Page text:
The FDA issued two revised draft guidances today relating to over-the-counter and prescription blood glucose monitors.
The new documents, which are intended to update guidances issued in 2016, were based on feedback from stakeholders, who requested more clarification on design considerations and recommended standards, according to the U.S. regulatory agency.
The guidances include recommendations for the medtech industry about the kind of information that should be included premarket submission packages for blood glucose monitoring test systems.
FDA chief Dr. Scott Gottlieb noted that there are important distinctions to be made between point-of-care and over-the-counter blood glucose monitors. People who use over-the-counter glucose meters and strips are extremely diverse in age, vision, training and dexterity – all of which could impact the accurate use of blood glucose monitoring systems.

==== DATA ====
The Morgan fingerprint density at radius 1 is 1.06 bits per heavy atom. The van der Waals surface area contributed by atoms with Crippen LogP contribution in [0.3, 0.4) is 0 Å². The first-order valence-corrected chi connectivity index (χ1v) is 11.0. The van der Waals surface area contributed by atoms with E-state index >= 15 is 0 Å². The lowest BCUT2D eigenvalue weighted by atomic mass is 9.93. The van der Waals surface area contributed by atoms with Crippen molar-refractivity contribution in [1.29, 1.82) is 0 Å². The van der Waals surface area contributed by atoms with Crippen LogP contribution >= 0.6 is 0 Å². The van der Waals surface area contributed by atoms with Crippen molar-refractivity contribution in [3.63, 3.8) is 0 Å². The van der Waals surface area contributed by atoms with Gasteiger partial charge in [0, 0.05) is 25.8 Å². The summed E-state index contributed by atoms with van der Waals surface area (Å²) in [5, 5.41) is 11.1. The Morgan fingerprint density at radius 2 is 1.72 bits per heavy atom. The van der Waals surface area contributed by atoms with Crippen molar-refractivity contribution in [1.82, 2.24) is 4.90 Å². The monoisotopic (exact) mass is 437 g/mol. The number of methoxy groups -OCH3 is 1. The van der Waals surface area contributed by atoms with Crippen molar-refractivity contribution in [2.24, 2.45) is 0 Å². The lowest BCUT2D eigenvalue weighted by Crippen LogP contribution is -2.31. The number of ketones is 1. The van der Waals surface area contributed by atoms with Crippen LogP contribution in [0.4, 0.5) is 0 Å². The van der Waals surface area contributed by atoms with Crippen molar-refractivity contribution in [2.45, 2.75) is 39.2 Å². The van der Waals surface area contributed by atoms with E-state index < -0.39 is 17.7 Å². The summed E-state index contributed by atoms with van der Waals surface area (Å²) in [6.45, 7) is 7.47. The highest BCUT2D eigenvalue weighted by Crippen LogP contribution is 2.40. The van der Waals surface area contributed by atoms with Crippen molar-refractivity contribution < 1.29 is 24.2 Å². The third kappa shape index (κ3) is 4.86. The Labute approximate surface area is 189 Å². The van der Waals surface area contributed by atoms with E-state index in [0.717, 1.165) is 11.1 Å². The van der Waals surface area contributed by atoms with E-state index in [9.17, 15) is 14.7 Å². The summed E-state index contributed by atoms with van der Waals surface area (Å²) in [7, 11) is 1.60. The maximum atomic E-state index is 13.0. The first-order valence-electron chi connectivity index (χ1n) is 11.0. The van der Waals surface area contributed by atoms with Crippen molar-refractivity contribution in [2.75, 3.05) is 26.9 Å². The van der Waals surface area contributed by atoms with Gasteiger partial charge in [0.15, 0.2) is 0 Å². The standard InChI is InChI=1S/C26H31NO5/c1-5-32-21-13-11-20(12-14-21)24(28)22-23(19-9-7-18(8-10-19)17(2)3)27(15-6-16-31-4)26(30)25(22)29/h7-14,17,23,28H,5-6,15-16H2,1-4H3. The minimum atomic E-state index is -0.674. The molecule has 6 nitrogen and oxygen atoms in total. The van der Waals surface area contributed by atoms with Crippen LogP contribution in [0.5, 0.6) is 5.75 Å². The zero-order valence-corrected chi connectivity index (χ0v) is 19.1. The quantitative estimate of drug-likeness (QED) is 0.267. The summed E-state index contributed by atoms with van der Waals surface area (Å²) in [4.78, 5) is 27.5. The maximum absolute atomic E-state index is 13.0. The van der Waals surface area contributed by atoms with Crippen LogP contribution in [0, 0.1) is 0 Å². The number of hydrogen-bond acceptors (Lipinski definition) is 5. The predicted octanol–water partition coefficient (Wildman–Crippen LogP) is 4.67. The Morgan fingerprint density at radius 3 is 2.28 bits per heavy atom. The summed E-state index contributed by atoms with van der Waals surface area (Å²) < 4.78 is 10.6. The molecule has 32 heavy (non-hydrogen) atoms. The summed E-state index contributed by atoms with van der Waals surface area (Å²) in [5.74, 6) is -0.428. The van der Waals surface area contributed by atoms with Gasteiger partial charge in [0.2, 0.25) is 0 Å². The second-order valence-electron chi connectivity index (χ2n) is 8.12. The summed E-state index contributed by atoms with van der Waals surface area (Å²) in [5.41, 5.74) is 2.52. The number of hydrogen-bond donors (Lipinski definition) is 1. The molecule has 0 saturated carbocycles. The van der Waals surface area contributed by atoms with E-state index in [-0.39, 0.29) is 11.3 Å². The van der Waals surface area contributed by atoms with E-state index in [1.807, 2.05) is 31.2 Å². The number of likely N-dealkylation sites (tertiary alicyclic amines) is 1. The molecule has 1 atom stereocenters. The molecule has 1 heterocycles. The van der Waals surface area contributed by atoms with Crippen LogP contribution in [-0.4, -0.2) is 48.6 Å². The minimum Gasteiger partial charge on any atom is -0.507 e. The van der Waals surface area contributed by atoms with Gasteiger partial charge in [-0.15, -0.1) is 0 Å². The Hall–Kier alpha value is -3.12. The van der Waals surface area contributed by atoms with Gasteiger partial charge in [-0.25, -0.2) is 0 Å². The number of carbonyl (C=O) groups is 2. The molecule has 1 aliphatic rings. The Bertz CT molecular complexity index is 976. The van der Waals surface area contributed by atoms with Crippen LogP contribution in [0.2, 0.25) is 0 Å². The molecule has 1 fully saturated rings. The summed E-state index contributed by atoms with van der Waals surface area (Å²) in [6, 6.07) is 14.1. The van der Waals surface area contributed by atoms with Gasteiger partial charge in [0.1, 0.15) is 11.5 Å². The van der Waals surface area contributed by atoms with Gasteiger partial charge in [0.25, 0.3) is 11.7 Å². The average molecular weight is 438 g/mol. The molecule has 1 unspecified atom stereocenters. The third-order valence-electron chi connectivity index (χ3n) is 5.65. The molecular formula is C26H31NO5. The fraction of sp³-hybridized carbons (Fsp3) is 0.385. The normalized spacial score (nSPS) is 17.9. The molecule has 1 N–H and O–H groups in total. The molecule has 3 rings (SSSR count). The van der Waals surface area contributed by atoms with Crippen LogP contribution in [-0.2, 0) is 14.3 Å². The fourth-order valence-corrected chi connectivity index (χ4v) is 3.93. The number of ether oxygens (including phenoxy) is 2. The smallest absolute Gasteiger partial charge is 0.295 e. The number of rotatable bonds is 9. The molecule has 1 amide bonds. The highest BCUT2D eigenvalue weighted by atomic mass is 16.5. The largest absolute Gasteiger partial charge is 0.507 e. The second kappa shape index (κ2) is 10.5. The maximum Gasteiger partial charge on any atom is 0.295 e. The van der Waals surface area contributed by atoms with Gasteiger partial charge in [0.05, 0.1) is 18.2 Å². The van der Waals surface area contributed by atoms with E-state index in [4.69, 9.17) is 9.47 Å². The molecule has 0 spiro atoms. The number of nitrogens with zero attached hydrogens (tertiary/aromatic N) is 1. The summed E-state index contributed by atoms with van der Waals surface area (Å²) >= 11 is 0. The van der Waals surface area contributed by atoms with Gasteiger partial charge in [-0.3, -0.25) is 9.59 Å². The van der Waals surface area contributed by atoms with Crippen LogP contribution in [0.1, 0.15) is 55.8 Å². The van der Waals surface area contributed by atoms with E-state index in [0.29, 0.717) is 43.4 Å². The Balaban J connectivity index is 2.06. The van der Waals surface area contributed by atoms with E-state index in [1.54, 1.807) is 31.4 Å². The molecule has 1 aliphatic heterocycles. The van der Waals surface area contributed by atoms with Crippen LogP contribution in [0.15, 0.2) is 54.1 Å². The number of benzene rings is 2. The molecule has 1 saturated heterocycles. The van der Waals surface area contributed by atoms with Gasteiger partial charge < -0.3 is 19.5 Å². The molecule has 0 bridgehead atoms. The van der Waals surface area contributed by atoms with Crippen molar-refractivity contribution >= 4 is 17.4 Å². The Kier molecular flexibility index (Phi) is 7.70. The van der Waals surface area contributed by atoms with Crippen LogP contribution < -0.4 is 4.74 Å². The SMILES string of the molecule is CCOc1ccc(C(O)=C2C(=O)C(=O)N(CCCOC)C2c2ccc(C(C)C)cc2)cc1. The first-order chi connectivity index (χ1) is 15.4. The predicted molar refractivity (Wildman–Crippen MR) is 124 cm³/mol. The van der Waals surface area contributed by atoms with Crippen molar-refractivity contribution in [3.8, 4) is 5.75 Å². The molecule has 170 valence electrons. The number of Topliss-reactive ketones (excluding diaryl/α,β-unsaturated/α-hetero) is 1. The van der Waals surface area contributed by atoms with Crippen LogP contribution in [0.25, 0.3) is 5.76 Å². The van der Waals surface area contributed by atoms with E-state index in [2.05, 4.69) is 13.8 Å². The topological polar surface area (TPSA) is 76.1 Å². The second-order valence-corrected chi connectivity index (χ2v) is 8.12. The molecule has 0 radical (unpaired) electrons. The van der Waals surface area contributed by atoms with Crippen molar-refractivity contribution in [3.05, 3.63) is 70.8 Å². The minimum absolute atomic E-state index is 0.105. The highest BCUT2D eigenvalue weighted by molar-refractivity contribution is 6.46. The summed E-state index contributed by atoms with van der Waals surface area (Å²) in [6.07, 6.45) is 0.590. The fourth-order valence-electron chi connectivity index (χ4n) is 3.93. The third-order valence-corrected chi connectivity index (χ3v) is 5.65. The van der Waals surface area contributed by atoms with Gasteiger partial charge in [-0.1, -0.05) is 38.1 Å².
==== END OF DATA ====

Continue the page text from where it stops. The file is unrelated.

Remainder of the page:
People in a healthcare setting could have physiological variables that could impact the accuracy of the systems, according to the FDA commissioner.
“For the millions of Americans with diabetes, monitoring blood glucose levels is a part of daily life. It’s critical that patients with diabetes have access to blood glucose monitors that are safe, accurate, and easy to use. That’s why the FDA has been modernizing our recommendations for the design and performance of these devices,” Gottlieb said in prepared remarks.
“We’re committed to improving the safety and performance of medical devices, and to taking new steps to help make sure that products continually incorporate new technology that can improve safety and better meet the needs of patients and providers,” he added. “The updated draft guidances issued today include recommendations to help ensure greater accuracy, reliability, and safe use of blood glucose monitoring test systems for each setting.”
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